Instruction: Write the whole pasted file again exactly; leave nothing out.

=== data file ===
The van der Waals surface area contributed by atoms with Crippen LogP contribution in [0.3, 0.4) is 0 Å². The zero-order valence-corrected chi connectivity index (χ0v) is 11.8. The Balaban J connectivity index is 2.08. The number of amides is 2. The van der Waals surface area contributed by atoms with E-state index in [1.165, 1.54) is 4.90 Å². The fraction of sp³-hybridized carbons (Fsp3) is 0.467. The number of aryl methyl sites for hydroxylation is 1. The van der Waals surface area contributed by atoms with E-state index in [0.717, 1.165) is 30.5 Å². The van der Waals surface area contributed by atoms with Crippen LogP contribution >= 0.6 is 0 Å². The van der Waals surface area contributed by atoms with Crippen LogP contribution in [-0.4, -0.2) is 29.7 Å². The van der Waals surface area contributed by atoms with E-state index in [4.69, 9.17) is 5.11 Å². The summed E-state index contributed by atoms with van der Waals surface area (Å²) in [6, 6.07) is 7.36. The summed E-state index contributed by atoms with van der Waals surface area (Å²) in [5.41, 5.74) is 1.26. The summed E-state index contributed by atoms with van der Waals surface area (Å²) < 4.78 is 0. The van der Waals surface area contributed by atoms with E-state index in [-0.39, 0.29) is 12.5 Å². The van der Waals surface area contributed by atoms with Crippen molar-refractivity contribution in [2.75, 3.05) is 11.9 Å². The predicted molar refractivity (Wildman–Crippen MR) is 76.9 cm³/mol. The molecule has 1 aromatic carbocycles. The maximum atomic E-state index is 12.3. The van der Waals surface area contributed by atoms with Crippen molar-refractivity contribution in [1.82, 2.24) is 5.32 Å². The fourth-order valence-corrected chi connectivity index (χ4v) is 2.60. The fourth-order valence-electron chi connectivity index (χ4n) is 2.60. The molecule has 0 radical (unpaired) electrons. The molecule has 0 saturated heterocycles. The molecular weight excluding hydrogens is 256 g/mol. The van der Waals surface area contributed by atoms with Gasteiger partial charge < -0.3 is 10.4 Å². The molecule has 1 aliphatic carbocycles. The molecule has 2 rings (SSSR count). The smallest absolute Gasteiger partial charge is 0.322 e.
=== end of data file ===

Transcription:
The van der Waals surface area contributed by atoms with Crippen LogP contribution in [0.3, 0.4) is 0 Å². The zero-order valence-corrected chi connectivity index (χ0v) is 11.8. The Balaban J connectivity index is 2.08. The number of amides is 2. The van der Waals surface area contributed by atoms with E-state index in [1.165, 1.54) is 4.90 Å². The fraction of sp³-hybridized carbons (Fsp3) is 0.467. The number of aryl methyl sites for hydroxylation is 1. The van der Waals surface area contributed by atoms with E-state index in [0.717, 1.165) is 30.5 Å². The van der Waals surface area contributed by atoms with Crippen LogP contribution >= 0.6 is 0 Å². The van der Waals surface area contributed by atoms with Crippen LogP contribution in [-0.4, -0.2) is 29.7 Å². The van der Waals surface area contributed by atoms with E-state index in [4.69, 9.17) is 5.11 Å². The summed E-state index contributed by atoms with van der Waals surface area (Å²) in [6, 6.07) is 7.36. The summed E-state index contributed by atoms with van der Waals surface area (Å²) in [5.41, 5.74) is 1.26. The summed E-state index contributed by atoms with van der Waals surface area (Å²) < 4.78 is 0. The van der Waals surface area contributed by atoms with E-state index in [-0.39, 0.29) is 12.5 Å². The van der Waals surface area contributed by atoms with Crippen molar-refractivity contribution in [2.75, 3.05) is 11.9 Å². The predicted molar refractivity (Wildman–Crippen MR) is 76.9 cm³/mol. The molecule has 1 aromatic carbocycles. The maximum atomic E-state index is 12.3. The van der Waals surface area contributed by atoms with Crippen molar-refractivity contribution in [1.82, 2.24) is 5.32 Å². The fourth-order valence-corrected chi connectivity index (χ4v) is 2.60. The fourth-order valence-electron chi connectivity index (χ4n) is 2.60. The molecule has 0 radical (unpaired) electrons. The molecule has 0 saturated heterocycles. The molecular weight excluding hydrogens is 256 g/mol. The van der Waals surface area contributed by atoms with Gasteiger partial charge < -0.3 is 10.4 Å². The molecule has 1 aliphatic carbocycles. The molecule has 2 rings (SSSR count). The smallest absolute Gasteiger partial charge is 0.322 e.